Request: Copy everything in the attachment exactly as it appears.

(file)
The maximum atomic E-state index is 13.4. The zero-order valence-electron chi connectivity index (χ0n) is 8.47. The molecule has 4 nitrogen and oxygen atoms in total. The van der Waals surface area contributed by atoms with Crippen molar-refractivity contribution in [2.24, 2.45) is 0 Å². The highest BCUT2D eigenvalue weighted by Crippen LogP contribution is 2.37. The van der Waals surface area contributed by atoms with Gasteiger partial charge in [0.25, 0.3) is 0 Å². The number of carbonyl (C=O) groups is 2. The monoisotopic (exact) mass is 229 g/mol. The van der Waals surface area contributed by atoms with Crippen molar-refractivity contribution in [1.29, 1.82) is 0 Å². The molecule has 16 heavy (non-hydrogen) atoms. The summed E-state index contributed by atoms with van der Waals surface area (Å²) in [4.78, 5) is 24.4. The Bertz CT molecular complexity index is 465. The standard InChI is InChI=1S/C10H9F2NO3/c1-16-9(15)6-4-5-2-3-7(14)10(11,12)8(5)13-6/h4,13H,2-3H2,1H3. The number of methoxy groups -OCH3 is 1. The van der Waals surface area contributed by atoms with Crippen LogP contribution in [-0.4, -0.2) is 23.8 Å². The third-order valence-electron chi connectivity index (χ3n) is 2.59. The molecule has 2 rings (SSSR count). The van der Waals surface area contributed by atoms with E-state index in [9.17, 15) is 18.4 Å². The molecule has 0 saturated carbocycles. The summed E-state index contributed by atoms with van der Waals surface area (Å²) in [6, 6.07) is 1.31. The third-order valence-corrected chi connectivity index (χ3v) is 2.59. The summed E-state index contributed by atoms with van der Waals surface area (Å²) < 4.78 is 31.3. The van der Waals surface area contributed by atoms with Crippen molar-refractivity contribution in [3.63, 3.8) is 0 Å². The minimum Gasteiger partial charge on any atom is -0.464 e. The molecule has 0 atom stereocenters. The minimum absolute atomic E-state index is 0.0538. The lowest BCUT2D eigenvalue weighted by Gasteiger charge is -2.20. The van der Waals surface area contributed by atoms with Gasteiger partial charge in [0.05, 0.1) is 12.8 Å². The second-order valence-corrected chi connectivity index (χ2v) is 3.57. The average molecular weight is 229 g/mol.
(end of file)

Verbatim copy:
The maximum atomic E-state index is 13.4. The zero-order valence-electron chi connectivity index (χ0n) is 8.47. The molecule has 4 nitrogen and oxygen atoms in total. The van der Waals surface area contributed by atoms with Crippen molar-refractivity contribution in [2.24, 2.45) is 0 Å². The highest BCUT2D eigenvalue weighted by Crippen LogP contribution is 2.37. The van der Waals surface area contributed by atoms with Gasteiger partial charge in [0.25, 0.3) is 0 Å². The number of carbonyl (C=O) groups is 2. The monoisotopic (exact) mass is 229 g/mol. The van der Waals surface area contributed by atoms with Crippen molar-refractivity contribution in [1.29, 1.82) is 0 Å². The molecule has 16 heavy (non-hydrogen) atoms. The summed E-state index contributed by atoms with van der Waals surface area (Å²) in [4.78, 5) is 24.4. The Bertz CT molecular complexity index is 465. The standard InChI is InChI=1S/C10H9F2NO3/c1-16-9(15)6-4-5-2-3-7(14)10(11,12)8(5)13-6/h4,13H,2-3H2,1H3. The number of methoxy groups -OCH3 is 1. The van der Waals surface area contributed by atoms with Crippen LogP contribution in [-0.4, -0.2) is 23.8 Å². The third-order valence-electron chi connectivity index (χ3n) is 2.59. The molecule has 2 rings (SSSR count). The van der Waals surface area contributed by atoms with E-state index in [9.17, 15) is 18.4 Å². The molecule has 0 saturated carbocycles. The summed E-state index contributed by atoms with van der Waals surface area (Å²) in [6, 6.07) is 1.31. The third-order valence-corrected chi connectivity index (χ3v) is 2.59. The summed E-state index contributed by atoms with van der Waals surface area (Å²) < 4.78 is 31.3. The van der Waals surface area contributed by atoms with Crippen molar-refractivity contribution in [3.63, 3.8) is 0 Å². The minimum Gasteiger partial charge on any atom is -0.464 e. The molecule has 0 atom stereocenters. The minimum absolute atomic E-state index is 0.0538. The lowest BCUT2D eigenvalue weighted by Gasteiger charge is -2.20. The van der Waals surface area contributed by atoms with Gasteiger partial charge in [0.05, 0.1) is 12.8 Å². The second-order valence-corrected chi connectivity index (χ2v) is 3.57. The average molecular weight is 229 g/mol.